The other type of positioning is the heel down technique. This positioning has the heel on the ground and the ball and toes up, resting on the pedal.

Depending on which style is preferred, a specific type of pedal might be preferred. The rigidity of the pedal could play a factor in your decision.

As well, when it comes to free-floating kick pedals because there is no tower with a kick pad, there are fewer components. This makes a free-floating kick pedal a better financial option than it’s alternative.

Also, the free-floating pedal allows for more natural placement and movement of the pedal. This can be beneficial for fast and easy setup or teardown and accommodates modification of the configuration to be quite simple with no tower.

Lastly, free-floating pedals are more comfortable to transport, being smaller assemblies than their tower, including counterparts. If one uses a portable electronic kit for practice or performance in multiple locations, moving and carrying will be that much easier.

The downside to free-floating pedals for your electronic kick is the feel. These pedals have come a long way, however only the top models have a natural and smooth feel that almost mimics a real kick drum pedal. Notice I said almost. The top-of-the-line models do an excellent job of feeling like a real drum pedal, but they still have a way to go before they can convince a professional drummer of their feel.

Review of Top Free-Floating Pedal

Roland KT-10

Roland does it again with the KT-10 kick trigger pedal. This free-floating electronic trigger is a perfect way to have a realistic feel with a pad-free experience.

The sturdy and rugged construction show the quality of the Roland KT-10. Right from the first glance, it is evident that this electronic beaterless kick pedal was designed to stand up to fierce playing.

The KT-10 is a perfect mobile-friendly kick trigger. The design is reliable yet compact for excellent portability.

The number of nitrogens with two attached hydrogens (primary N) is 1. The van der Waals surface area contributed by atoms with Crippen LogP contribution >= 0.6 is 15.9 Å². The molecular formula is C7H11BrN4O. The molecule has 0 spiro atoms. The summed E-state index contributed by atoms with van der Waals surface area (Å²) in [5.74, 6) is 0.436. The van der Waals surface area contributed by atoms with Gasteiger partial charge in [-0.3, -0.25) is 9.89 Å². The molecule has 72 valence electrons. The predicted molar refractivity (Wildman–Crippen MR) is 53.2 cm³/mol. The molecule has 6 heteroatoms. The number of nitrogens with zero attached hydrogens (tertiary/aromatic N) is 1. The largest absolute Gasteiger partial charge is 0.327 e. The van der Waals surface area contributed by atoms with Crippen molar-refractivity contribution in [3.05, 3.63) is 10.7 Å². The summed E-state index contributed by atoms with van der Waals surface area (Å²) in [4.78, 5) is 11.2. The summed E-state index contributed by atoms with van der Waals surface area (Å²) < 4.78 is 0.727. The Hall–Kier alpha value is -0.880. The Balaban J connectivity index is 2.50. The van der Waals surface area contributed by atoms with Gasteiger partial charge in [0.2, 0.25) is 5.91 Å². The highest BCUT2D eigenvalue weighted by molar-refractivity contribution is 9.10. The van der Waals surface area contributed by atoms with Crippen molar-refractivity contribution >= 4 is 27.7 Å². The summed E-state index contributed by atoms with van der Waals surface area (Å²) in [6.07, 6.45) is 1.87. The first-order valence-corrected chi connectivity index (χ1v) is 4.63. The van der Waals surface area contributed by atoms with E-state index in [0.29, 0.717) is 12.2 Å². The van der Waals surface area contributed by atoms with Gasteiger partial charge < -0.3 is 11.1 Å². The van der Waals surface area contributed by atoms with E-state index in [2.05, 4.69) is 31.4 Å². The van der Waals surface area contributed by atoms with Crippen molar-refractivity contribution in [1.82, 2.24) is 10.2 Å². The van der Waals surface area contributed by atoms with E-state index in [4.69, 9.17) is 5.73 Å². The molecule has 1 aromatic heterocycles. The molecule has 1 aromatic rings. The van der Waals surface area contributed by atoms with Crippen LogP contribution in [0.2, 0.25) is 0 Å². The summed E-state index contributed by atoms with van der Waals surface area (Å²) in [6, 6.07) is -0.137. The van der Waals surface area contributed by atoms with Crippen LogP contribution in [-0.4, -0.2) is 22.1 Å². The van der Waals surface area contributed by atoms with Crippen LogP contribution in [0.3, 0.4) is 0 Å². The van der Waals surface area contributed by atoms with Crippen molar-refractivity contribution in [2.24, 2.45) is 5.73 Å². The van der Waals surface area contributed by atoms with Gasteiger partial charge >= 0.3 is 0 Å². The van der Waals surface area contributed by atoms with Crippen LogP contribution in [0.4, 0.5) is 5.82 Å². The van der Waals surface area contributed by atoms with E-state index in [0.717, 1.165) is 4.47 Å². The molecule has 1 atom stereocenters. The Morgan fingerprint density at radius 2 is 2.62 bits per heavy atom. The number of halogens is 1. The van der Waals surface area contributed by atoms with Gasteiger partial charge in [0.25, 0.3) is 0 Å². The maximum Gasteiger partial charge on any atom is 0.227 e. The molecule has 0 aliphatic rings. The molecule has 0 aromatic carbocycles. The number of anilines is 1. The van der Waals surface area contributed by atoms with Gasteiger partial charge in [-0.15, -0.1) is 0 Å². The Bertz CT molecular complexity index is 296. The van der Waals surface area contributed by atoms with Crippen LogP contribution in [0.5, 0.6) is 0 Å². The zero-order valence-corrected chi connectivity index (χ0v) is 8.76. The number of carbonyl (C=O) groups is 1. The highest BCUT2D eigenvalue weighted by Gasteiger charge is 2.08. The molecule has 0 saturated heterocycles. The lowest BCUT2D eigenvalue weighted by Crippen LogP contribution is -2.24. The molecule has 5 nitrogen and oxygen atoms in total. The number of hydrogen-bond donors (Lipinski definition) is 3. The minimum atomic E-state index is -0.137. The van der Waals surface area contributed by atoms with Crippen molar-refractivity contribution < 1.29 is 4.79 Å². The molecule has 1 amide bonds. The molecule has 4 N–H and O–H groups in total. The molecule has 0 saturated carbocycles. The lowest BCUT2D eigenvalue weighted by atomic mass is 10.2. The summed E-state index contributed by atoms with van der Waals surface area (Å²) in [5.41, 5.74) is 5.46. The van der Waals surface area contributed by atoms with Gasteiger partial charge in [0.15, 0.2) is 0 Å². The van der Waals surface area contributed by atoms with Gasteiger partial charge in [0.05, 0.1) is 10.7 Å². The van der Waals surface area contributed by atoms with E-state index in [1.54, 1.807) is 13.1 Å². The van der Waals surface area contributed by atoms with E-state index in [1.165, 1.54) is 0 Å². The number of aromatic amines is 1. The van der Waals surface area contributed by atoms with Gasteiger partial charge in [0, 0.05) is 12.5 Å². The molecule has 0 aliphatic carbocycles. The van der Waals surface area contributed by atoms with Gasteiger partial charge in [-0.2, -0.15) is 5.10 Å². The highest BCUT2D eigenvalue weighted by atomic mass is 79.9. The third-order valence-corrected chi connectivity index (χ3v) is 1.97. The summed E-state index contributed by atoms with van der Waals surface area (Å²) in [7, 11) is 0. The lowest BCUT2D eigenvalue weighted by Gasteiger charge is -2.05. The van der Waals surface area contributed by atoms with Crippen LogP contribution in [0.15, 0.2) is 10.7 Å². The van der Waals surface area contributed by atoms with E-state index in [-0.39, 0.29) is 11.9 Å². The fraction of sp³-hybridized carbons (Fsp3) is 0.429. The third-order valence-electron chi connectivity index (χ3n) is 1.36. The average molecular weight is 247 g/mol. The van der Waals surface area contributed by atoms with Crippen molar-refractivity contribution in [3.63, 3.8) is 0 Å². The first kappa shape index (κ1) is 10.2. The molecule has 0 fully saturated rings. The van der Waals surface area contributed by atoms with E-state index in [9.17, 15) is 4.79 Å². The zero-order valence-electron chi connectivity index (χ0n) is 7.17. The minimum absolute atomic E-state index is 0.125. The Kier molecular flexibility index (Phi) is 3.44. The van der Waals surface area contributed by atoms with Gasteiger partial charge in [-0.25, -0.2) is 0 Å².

The KT-10 also features the ability to work as a generic trigger for many other electronic components such as the SPD-series percussion pad or the HPD-20 HandSonic. This makes the KT-10 a versatile and powerful trigger.

The feel of the Roland KT-10 is not set in stone. There are easy adjustments with the spring and moveable weights that allow a drummer to adjust the feel of the pedals’ response.  

A mix in jack is also present on the pedal, which allows for easy expansion with a second KT-10 pedal.

The unit has a reverse-action trigger mechanism. This allows for an amazingly authentic feeling in a small and compact design.

Review of Top Pedal with Pad

Roland KD-10

The Roland KD-10 delivers a quality thud-like feeling without compromising on quiet. This is the electronic kick drum pad that drummers and family are both ecstatic about.

If you are an experienced drummer, then you know all too well that if something doesn’t feel right, it distracts your playing. Maybe it’s the throne at the wrong height, or your snare is off level, either way, you know when something doesn’t feel right.

The Roland KD-10 delivers on the feeling of a real kick. The thick rubber head covering the specialized dedicated cushion help to feel like a real bass drum head. And when you’re stomping away, you want the beater to feel that thud when it strikes the bass drumhead. And that is what the folks at Roland have done with the KD-10.

If you have a family or neighbors who don’t appreciate the sound of your practicing, then the KD-10 solves another problem. The design is such that they feel is not compromised by the effort to remain as silent as possible. Anyone who has issues with noise will likely rest, assured of the peace and quiet when you’re rocking away on KD-10 at all hours of the night.

Another great feature of the KD-10 is the size of the head. This impressively small head delivers quite the punch as it can handle a dual pedal setup. That’s right; you read that correctly. This bass v-drum can handle not just one but two beaters, so if your style is the double bass, then this is the electronic kick for you.

Sturdy and reliable construction and a sturdy, broad base all help to create a new age of electronic drums at your disposal, and the KD-10 is at the leading edge.


  1. http://www.dwdrums.com/hardware/9000/pedals.asp
  2. https://en.wikipedia.org/wiki/Trigger_pad#:~:text=A%20trigger%20pad%20is%20an,of%20the%20physical%20force%20used.
  3. https://www.roland.com/us/categories/drums_percussion/pads_pedals/
  4. https://usa.yamaha.com/products/musical_instruments/drums/el_drums/drum_pads/ku100/index.html
  5. https://www.katpercussion.com/ktkp1.html